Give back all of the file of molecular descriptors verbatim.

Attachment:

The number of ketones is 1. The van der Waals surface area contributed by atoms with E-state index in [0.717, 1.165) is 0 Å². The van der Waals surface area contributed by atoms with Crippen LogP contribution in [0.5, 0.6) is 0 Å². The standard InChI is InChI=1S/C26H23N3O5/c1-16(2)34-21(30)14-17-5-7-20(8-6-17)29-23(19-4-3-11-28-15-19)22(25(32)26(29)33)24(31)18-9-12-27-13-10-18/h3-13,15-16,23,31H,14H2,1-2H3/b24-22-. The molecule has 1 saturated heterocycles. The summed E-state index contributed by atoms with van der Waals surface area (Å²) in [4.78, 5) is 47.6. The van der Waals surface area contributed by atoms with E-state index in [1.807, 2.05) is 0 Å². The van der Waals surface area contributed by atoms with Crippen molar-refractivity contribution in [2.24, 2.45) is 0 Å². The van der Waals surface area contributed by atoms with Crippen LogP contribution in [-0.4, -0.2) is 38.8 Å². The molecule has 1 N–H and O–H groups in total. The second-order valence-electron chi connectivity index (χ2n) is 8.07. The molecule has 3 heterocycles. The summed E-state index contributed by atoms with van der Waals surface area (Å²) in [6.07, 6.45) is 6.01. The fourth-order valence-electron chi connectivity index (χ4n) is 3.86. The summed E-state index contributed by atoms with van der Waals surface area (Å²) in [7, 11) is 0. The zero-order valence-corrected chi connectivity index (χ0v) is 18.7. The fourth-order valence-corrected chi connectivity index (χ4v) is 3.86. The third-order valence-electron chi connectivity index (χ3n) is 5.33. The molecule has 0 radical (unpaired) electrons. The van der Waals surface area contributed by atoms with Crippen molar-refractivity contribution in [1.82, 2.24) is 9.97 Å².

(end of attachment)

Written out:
The number of ketones is 1. The van der Waals surface area contributed by atoms with E-state index in [0.717, 1.165) is 0 Å². The van der Waals surface area contributed by atoms with Crippen LogP contribution in [0.5, 0.6) is 0 Å². The standard InChI is InChI=1S/C26H23N3O5/c1-16(2)34-21(30)14-17-5-7-20(8-6-17)29-23(19-4-3-11-28-15-19)22(25(32)26(29)33)24(31)18-9-12-27-13-10-18/h3-13,15-16,23,31H,14H2,1-2H3/b24-22-. The molecule has 1 saturated heterocycles. The summed E-state index contributed by atoms with van der Waals surface area (Å²) in [4.78, 5) is 47.6. The van der Waals surface area contributed by atoms with E-state index in [1.807, 2.05) is 0 Å². The van der Waals surface area contributed by atoms with Crippen molar-refractivity contribution in [2.24, 2.45) is 0 Å². The van der Waals surface area contributed by atoms with Crippen LogP contribution in [-0.4, -0.2) is 38.8 Å². The molecule has 1 N–H and O–H groups in total. The second-order valence-electron chi connectivity index (χ2n) is 8.07. The molecule has 3 heterocycles. The summed E-state index contributed by atoms with van der Waals surface area (Å²) in [6.07, 6.45) is 6.01. The fourth-order valence-electron chi connectivity index (χ4n) is 3.86. The summed E-state index contributed by atoms with van der Waals surface area (Å²) in [7, 11) is 0. The zero-order valence-corrected chi connectivity index (χ0v) is 18.7. The fourth-order valence-corrected chi connectivity index (χ4v) is 3.86. The third-order valence-electron chi connectivity index (χ3n) is 5.33. The molecule has 0 radical (unpaired) electrons. The van der Waals surface area contributed by atoms with Crippen molar-refractivity contribution in [1.82, 2.24) is 9.97 Å².